Choosing the Right Longboard Deck
A longboard deck is the long, flat board you stand on when skateboarding. Longboard decks typically fall between 33" and 60". Their length and their unique shape distinguish them from traditional skateboards. Longboards are a great skateboard option for cruising, carving, freeriding, downhill, and slalom. They are also is a dependable choice for commuting if you need to get from A to B quickly.
There are several things that go into choosing a longboard deck. The length, width, shape, and material you choose should match the style of longboarding you want to do. We've broken down the most important factors to help you figure it out.
Because longboards aren't usually used for tricks (at least not to the degree shortboards are), the life of most longboard decks is fairly long. Avoiding longboarding in the rain and make sure you store your board in a dry area to prolong its life even further. If your skate deck does show signs of splitting or the wheels feel uneven, either from riding conditions or accidents, it's time to invest in a new board.
Warehouse Skateboards offers a huge selection of longboard decks in a variety of shapes, sizes, weights, colors, and patterns--feel free to browse our inventory and figure out what skateboard deck is right for you.
Choosing a longboard deck material
Longboards decks can be made from a variety of materials. We've listed a few of the most popular kinds here.
Maple is the most common material for skateboard decks. This type of wood is very sturdy and enduring. It remains solid and reliable over time, even if you're skateboarding hard. View our collection of Maple Longboard Skateboards.
Bamboo skateboards are increasing in popularity. Bamboo is a bit more flexible than maple and is wonderfully lightweight, making it ideal for both riding and carrying. Bamboo boards are perfect for carving, cruising the streets, and transportation. View our collection of Bamboo Longboard Skateboards.
Carbon fiber is the most expensive material for a longboard skateboard. With a foam core to lighten the weight, carbon fiber boards are designed to help you push off the start line faster and move effortlessly around turns and slides. Typically considered pro skateboards, you will see pro skaters riding carbon fiber. View our collection of Carbon Fiber Skateboards.
Choosing a longboard deck shape
There are many different shapes of longboard deck, and each shape is made for a different style of longboarding. Below is a general guide to help distinguish the different longboard types and their uses.
This style of longboard is the most popular. Cruisers are maneuverable and relatively fast, and the large deck size allows for greater weight distribution. This is a reliable and straightforward rig. View our collection of Cruiser Longboard Skateboards.
Downhill racing is not for beginners. You can reach extremely high speeds when boarding, and wipeouts are "the normal." Downhill skateboards tend to be flat and have long wheelbases to provide for greater stability. When selecting a downhill board, it is important to choose a deck that is stable at high speeds and doesn't offer a lot of flex. As a reminder, it is vital that you wear protective gear when doing downhill racing. Not just a skateboard helmet, but protective skateboard pads as well. View our collection of Downhill Longboard Skateboards.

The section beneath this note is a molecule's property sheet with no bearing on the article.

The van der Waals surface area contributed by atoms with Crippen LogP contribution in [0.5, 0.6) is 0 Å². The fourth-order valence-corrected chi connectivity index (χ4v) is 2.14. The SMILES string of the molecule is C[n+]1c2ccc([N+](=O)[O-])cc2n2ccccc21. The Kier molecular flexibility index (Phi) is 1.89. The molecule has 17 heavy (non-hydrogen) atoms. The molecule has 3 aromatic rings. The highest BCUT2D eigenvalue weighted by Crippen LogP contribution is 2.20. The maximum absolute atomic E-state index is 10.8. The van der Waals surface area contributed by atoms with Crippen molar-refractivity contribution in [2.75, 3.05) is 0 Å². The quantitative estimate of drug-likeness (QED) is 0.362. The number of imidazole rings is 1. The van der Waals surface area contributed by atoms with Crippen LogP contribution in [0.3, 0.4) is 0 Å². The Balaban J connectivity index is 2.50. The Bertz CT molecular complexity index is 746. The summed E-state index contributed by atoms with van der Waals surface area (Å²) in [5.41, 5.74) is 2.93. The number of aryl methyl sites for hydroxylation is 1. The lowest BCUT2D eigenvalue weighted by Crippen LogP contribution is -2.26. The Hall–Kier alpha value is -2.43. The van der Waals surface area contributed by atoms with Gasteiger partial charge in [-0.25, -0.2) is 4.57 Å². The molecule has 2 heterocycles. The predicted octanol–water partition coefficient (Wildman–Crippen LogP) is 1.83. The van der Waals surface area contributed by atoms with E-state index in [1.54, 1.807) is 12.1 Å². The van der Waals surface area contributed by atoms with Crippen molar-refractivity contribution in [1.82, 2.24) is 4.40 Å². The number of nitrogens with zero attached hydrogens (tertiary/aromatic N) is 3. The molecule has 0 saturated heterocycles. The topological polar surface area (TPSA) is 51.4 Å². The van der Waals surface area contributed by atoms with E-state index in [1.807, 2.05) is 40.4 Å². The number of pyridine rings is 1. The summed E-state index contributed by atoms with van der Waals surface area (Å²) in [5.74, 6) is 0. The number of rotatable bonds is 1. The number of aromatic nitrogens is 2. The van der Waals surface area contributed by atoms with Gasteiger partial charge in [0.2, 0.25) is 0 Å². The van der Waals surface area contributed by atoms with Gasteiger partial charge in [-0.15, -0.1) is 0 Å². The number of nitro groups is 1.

Features of longboard decks
Longboard decks vary in size but most are between 7"-10" wide, and are made of seven-ply wood, bamboo, resin, carbon fiber, or plastic. Deciding which skateboard deck is best for you depends on what you will be skating and, of course, your personal brand preference. Below are some factors to consider when buying your longboard deck.
Choose your longboard deck according to the width, not length. The average width of a skateboard deck is 7.5"- 8.25". The right width depends on your size and skateboarding style. If you buy a deck that is too wide for your height and shoe size, you will need to exert more power, which can make skateboarding and trick riding difficult. If you choose a board that is too narrow for your height and shoe size, you'll have trouble balancing and won't feel stable. Generally, teen and adult riders will want at least a 7.5" width. Larger skateboarders and those skating ramps and vert ramps should go with a wider deck, and street skaters usually need a smaller deck.
Deck length is the distance from the tip of the nose to the tip of the tail. Longboards are, by definition, longer than 32 inches. However, width and wheelbase should be top considerations when building your skateboard, rather than length.
The wheelbase is the distance between your board's inner mounting holes. The distance between these mounting holes determines how far apart your front and back wheels will be. Manufacturers determine wheelbase by where they drill the truck mounting holes on the deck. The average wheelbase is 13"-15". Although many decks only feature one set of holes, some skateboards have multiple mounting holes for trucks (or "wheelbase options"). Adjusting wheelbase can dramatically affect how the board performs. Your experience level will indicate the right wheelbase for you.
Nose and Tail
The nose is the "front" of your skateboard and the tail is the "back." Which end is which can be hard to differentiate, but most decks provide you with graphics to tell the two apart. Many skateboard decks have a bigger kick on the nose and mellower kick on the tail.
Mounting holes are pre-drilled holes where the longboard trucks are attached. Arranged as two sets of four holes; one set is near the nose, the other near the tail.
Ply is the thin levels of wood that are tightly pressed together to make the longboard deck. Rather than making a deck from one solid piece of wood, most manufacturers layer the wood in a cross-grain pattern to create a supremely strong board. The typical skateboard is seven-ply, and most boards aren't over nine-ply.
Concave is the curve of the wood between the deck's nose and tail. Concave allows a more controlled ride and a stronger skateboard. Read our concave guide below for more information about different concave shapes.
EFP is short for Effective Foot Platform. Unlike wheelbase, which measures only distance, EFP describes the area on the topside of the deck that riders stand on to control the board. EFP indicates the part of the deck between the front and rear trucks. You can think of EFP the space of a skateboard deck that isn't the nose or tail.